This year marks 50 years of VAT in the United Kingdom. Although the VAT implementation date (April 1, 1973) coincided with All Fools’ Day, the Chancellor of the Exchequer at the time, Sir Anthony Barber, was rather serious when he made a bold statement that “VAT will be a simple tax on the supply of goods and services”. Despite the initial intention to keep the VAT system “simple”, it soon became clear that a simple tax might not be well suited to handle complex dealings in the increasingly digitalised and interconnected economy. As the tax was catching up with new business models and commercial practices, the regulatory framework was growing in size and complexity. Nearly 30 years after the introduction of the U.K. VAT system, Lord Justice Sedley summarised it as follows: “Beyond the everyday world … lies the world of VAT; a kind of fiscal theme park in which factual and legal realities are suspended or inverted”.
As we celebrate 50 years of VAT in the U.K., it’s worth reflecting on some of the most memorable developments in the history of the tax. There is no better source of VAT idiosyncrasies than the VAT rate system as interpreted in numerous court judgments and rulings. Just like many other countries, the U.K. applies a standard VAT rate (20%) and two reduced rates (5% and 0%) to make basic necessities such as food more affordable for low-income people. However, the way the reduced rates are administered and interpreted feels more like a walk in a “fiscal theme park” than a logically designed system guided by sound principles.
U.K. VAT intricacies
Under U.K. law, VAT on cakes and biscuits is 0%. However, if a biscuit is partly or wholly covered in chocolate, it must be taxed at the standard rate. This weird rule led to a high-profile dispute between the U.K. tax administration (HMRC) and McVitie’s about the classification of Jaffa cakes (spongy cookies layered with jam and coated with chocolate) that McVitie’s manufactured. HMRC unsuccessfully argued that in spite of its name, Jaffa cakes were actually biscuits, and because they were partially covered in chocolate, they should be subject to VAT.
Another weird U.K. VAT rule says that potato crisps are subject to 20% VAT, but maize- and corn-based snacks attract no VAT at all. Procter & Gamble lost an appeal against HMRC when it tried to classify its Pringles crisps as a maize-based product because the Court of Appeal ruled that the potato flour was Pringles’ largest single ingredient. It didn’t matter that the potato content was less than 50%.
Even the size of a product may be crucial for the tax-rate determination. Last year the First-tier Tribunal concluded in an eight-page ruling that oversized marshmallows should be VAT-free, although normal marshmallows are subject to a 20% VAT. The fact that oversized marshmallows were particularly suitable for roasting justified this different treatment. Another court case considered whether protein-rich flapjacks could be treated as cakes and therefore zero rated for VAT purposes, or were a confectionery item and therefore subject to 20% VAT. The court ruled that the flapjacks under consideration were not cakes because they were not baked and contained significant amounts of protein.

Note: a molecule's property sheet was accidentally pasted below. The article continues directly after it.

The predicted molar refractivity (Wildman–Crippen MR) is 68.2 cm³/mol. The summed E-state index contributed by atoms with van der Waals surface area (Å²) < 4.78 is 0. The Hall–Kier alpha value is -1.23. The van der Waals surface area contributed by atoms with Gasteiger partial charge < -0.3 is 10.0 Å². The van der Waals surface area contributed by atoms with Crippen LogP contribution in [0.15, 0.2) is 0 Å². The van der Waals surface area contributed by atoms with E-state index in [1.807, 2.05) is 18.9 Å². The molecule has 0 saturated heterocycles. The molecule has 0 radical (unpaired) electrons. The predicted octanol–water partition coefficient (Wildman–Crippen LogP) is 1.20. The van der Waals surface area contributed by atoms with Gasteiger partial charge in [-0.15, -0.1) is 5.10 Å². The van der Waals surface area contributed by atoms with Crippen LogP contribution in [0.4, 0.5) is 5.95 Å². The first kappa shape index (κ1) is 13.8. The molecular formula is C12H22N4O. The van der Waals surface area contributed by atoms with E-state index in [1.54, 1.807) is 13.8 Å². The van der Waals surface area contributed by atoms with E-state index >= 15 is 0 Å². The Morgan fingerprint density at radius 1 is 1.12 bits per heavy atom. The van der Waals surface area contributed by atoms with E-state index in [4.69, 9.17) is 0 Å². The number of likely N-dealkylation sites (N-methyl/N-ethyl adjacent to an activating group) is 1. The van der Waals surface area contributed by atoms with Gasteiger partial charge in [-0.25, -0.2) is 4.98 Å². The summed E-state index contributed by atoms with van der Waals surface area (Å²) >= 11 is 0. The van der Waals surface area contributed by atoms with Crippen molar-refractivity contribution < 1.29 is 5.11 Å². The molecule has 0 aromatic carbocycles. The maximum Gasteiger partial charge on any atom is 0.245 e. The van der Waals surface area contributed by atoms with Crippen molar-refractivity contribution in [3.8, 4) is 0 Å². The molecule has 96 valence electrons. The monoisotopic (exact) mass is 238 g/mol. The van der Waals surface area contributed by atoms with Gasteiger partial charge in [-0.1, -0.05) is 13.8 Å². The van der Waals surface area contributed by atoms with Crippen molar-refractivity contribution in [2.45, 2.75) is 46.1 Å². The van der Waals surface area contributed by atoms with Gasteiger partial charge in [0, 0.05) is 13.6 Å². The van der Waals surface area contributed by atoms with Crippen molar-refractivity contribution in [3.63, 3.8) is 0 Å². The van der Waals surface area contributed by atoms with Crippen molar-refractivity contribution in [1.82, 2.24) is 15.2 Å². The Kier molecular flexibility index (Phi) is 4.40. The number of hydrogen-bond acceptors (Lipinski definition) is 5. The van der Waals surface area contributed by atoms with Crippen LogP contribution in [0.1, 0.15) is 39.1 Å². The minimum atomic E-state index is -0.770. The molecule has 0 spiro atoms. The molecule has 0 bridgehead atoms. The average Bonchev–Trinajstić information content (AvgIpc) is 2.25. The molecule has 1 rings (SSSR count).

Flapjacks are a very tricky product when it comes to VAT rates. In its detailed guidance entitled, “The bounds of confectionery, sweets, chocolates, chocolate biscuits, cakes and biscuits: The borderline between confectionery and cakes,” HMRC investigates flapjacks versus other food categories and observes:
It is our policy that there is a difference between flapjacks and cereal bars. This policy development arose because, at the inception of VAT, flapjacks were widely accepted as cakes, and cereal bars were not widely available, if at all… It is difficult to draw a borderline between the two products, as flapjacks could easily be viewed as cereal bars. However, the above policy is, we believe, fair and reasonable.
Fair? Reasonable? The tax treatment of food can be hard to swallow. But nonsensical VAT rules apply not only to food. If you are planning to sell fur items, HMRC has prepared a flowchart that will help you identify which tax rate to apply. Once you answer ten questions, you will know that if your item is made from goatskin, no VAT will apply. However, if the goatskin originates from Mongolia, Yemen or Tibet, you must charge 20% VAT. I doubt whether Mongolian goats are aware of their special status under the U.K. VAT law.
Elsewhere in Europe
The U.K. is not the only country where the VAT rate system defies common sense and is sometimes immune to any logical explanation. E.U. countries have equally bizarre regulations and case law. In Germany, guinea pigs are taxed at 19% but rabbits benefit from a reduced rate (7%). And in the famous “Subway” case, the Irish Supreme Court ruled that the bread used by the restaurant chain Subway wasn’t actually bread and didn’t qualify for the VAT zero rate that generally applies to bread. According to the Court, the key factor that determines whether bread is bread for VAT purposes was the sugar content. And that was too high in Subway’s bread.
VAT was heralded as a “simple tax” when introduced on the All Fools’ Day in 1973, but has proved to be anything but. While VAT has adapted to changing economic conditions, it has also given rise to disputes over marshmallows, spongy cakes and flapjacks. While we all agree that it does not make much sense for courts and tax officials to spend time and taxpayer money discussing how to eat cakes or roast marshmallows, there isn’t any indication that rate-related nonsense will stop anytime soon. As the U.K. VAT enters its second half-century, its idiosyncrasies and weirdness will continue to entertain us.
The opinions expressed in this article are those of the author and do not necessarily reflect the views of any organisations with which the author is affiliated.